The American Academy of Family Physicians (AAFP), which represents close to 125,000 family physicians, stated in its comments to CMS that it continues “to support the core reforms set forth in MACRA” and supports the idea that the law, “at its core, is designed to strengthen primary care and make primary care a strong foundation for payment and delivery reform for physician services under Medicare.”
AAFP says it supports numerous provisions included in the regulation and “applauds CMS for identifying and adhering to the fundamental provisions of the law.”
Specifically, AAFP supported CMS's effort to "simplify the program and to eliminate the pass/fail evaluation processes.”
However, the organization also stated, “We see a strong and definite need and opportunity for CMS to step back and reconsider the approach to this proposed rule which we view as overly complex and burdensome to our members and indeed for all physicians.”
And, AAFP stated, “Given the significant complexity of the rule, we strongly encourage CMS to issue an interim final rule with comment period rather than to issue a final rule.”
The organization also gave a number of recommendations, including that the initial performance period start no sooner than July 1, 2017.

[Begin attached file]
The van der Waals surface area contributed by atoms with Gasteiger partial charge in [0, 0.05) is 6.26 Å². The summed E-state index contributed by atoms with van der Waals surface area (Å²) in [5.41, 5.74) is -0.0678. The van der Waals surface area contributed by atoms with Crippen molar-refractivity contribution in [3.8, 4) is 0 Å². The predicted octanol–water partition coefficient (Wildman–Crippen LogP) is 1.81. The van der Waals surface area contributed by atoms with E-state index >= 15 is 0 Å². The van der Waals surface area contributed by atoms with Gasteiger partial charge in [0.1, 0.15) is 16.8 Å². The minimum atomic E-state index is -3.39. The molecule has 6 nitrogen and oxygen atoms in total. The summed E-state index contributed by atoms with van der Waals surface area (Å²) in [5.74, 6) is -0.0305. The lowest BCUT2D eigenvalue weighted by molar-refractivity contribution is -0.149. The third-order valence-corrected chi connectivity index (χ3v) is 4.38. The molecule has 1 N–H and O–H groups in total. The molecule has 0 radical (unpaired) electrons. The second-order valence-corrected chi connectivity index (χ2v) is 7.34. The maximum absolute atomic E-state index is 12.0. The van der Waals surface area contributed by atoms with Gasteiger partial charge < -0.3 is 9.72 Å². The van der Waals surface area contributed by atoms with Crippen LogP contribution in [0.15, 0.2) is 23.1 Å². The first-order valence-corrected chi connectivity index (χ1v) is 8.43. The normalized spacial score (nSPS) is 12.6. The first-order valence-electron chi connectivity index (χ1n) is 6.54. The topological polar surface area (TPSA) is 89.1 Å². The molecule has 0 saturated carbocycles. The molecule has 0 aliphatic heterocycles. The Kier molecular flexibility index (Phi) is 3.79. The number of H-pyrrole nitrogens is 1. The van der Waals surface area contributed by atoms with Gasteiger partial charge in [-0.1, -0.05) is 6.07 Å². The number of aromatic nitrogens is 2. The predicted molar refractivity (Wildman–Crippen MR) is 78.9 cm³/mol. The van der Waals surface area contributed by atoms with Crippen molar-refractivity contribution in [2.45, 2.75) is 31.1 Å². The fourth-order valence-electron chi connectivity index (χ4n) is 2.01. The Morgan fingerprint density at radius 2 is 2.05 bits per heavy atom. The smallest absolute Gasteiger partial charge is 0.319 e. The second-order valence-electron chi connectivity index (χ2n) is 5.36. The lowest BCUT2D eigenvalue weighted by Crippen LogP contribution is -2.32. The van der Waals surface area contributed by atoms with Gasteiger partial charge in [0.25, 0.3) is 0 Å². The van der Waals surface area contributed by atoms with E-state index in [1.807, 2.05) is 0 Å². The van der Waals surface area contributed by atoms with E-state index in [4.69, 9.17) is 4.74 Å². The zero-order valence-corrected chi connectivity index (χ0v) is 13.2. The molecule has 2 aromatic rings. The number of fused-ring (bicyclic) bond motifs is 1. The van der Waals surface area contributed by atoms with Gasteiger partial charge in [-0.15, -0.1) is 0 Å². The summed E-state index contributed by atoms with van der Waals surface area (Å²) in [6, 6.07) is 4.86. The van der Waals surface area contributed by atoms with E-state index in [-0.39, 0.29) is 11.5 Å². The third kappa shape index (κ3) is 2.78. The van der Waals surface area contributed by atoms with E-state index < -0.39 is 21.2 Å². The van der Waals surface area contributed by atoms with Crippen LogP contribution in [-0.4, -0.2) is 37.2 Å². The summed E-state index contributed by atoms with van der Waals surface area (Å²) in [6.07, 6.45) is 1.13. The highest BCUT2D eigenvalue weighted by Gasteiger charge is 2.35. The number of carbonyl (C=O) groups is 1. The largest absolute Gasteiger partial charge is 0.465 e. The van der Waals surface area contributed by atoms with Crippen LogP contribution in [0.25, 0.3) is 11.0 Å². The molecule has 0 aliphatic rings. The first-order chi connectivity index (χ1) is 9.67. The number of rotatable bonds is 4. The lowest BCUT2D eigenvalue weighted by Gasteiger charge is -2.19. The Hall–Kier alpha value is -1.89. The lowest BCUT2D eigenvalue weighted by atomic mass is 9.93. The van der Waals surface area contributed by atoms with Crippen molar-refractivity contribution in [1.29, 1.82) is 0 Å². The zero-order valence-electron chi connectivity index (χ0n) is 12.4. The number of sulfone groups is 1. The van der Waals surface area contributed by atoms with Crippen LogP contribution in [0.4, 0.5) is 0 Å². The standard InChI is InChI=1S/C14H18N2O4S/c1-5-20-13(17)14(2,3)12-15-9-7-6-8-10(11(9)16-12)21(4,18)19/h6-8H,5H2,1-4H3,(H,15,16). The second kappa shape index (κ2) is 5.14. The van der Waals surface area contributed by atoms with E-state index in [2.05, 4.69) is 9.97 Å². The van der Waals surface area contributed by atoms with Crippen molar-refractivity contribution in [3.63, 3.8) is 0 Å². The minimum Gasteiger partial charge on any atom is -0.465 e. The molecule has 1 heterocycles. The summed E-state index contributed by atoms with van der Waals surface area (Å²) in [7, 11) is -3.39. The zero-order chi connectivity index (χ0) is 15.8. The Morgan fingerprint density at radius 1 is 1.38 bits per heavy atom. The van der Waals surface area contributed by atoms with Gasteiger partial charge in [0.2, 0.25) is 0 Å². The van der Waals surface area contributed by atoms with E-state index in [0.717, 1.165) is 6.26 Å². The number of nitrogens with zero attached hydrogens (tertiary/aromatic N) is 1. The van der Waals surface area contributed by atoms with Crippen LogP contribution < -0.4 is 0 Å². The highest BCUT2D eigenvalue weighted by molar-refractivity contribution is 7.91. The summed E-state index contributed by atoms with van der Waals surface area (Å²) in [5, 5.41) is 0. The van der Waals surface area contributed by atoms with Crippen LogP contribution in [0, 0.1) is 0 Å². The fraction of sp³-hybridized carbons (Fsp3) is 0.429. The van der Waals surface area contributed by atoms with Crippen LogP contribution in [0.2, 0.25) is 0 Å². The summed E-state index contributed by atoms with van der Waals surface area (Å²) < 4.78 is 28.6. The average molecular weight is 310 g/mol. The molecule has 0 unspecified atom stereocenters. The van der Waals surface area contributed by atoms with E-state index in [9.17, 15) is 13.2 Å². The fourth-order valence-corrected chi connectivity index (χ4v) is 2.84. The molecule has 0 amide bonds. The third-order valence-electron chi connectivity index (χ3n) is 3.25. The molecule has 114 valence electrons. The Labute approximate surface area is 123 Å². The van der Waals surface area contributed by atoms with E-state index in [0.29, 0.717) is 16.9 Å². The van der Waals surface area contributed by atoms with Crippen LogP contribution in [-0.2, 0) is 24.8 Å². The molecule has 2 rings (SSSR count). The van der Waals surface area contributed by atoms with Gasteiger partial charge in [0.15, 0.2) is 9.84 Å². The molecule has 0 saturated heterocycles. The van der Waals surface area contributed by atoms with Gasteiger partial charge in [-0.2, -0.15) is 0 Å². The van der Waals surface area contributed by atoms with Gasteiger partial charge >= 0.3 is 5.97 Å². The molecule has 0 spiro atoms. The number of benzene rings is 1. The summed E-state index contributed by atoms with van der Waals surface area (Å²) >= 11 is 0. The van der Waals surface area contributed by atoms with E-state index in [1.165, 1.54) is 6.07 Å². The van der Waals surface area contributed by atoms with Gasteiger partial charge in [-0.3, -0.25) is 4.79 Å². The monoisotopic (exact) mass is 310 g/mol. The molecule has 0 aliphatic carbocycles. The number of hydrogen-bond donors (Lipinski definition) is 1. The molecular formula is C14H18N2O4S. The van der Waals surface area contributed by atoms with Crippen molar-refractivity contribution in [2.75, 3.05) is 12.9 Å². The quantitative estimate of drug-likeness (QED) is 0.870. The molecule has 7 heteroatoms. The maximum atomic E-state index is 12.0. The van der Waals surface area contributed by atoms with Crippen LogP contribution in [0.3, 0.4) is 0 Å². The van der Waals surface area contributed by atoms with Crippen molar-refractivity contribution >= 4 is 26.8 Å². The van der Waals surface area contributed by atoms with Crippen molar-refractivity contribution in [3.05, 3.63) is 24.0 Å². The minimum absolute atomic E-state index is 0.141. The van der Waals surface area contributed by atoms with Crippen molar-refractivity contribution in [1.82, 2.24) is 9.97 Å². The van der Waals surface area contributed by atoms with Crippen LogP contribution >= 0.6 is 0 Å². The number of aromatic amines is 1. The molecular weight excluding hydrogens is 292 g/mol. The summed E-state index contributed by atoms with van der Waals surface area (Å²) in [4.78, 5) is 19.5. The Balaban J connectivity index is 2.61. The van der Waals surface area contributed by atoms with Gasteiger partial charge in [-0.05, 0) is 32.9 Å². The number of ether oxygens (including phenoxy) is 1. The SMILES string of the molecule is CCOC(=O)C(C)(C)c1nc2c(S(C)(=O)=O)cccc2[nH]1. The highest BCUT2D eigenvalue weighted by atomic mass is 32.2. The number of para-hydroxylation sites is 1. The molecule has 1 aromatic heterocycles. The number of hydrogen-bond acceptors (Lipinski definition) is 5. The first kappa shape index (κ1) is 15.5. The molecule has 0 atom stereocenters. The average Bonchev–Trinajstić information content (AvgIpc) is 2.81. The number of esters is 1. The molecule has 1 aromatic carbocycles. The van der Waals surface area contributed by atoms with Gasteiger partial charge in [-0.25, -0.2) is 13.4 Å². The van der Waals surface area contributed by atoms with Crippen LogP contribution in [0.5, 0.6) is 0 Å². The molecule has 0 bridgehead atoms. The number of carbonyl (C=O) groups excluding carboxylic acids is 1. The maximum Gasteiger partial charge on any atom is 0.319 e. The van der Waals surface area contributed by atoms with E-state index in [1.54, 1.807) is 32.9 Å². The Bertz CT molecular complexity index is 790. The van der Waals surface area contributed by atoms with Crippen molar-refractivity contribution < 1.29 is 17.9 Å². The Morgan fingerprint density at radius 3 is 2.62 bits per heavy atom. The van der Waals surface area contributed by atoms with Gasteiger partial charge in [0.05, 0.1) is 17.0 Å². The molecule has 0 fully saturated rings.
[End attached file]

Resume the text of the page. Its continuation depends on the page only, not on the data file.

The proposed rule has garnered 2,393 comments so far, including numerous comments from individual physicians who also voiced concerns and frustrations with the proposed rule.
One physician commented, “I am a Texas physician who is extremely disappointed and disillusioned with the Centers for Medicare & Medicaid Services' draft rule to implement the Medicare Access and CHIP Reauthorization Act (MACRA). Physicians as a profession and individually are dedicated to constantly improving the quality of care we provide. But as I read it, this rule will wreak havoc with my practice while offering absolutely no evidence that it will do anything to improve patient care.
Further the physician stated, “Here is how you can help his this problem: Since you won't finalize the rules until on or around Nov. 1, 2016, the Jan. 1, 2017, start date is completely unreasonable. Physicians need at least a six-month deferment to prepare our practices and processes for all the changes MACRA is demanding. Please begin the first period on July 1 and end it on Dec. 31. This deferment will be particularly critical for small practices.”
The American College of Rheumatology (ACR) also stated, in its comments, that while it supports the MACRA law, “the complexity and timing of the requirements are daunting.” “We are concerned that the proposed timeline will impede rheumatologists’ ability to prepare and comply with the extensive new requirements.”
ACR also wrote that, as currently written, the requirements for qualifying participation in APMs are formidable, and “establish too high of an administrative burden.” “There are few existing APMs that are feasible for rheumatologists. Workable alternatives should be developed with attention to facilitating participation of small and solo practices.”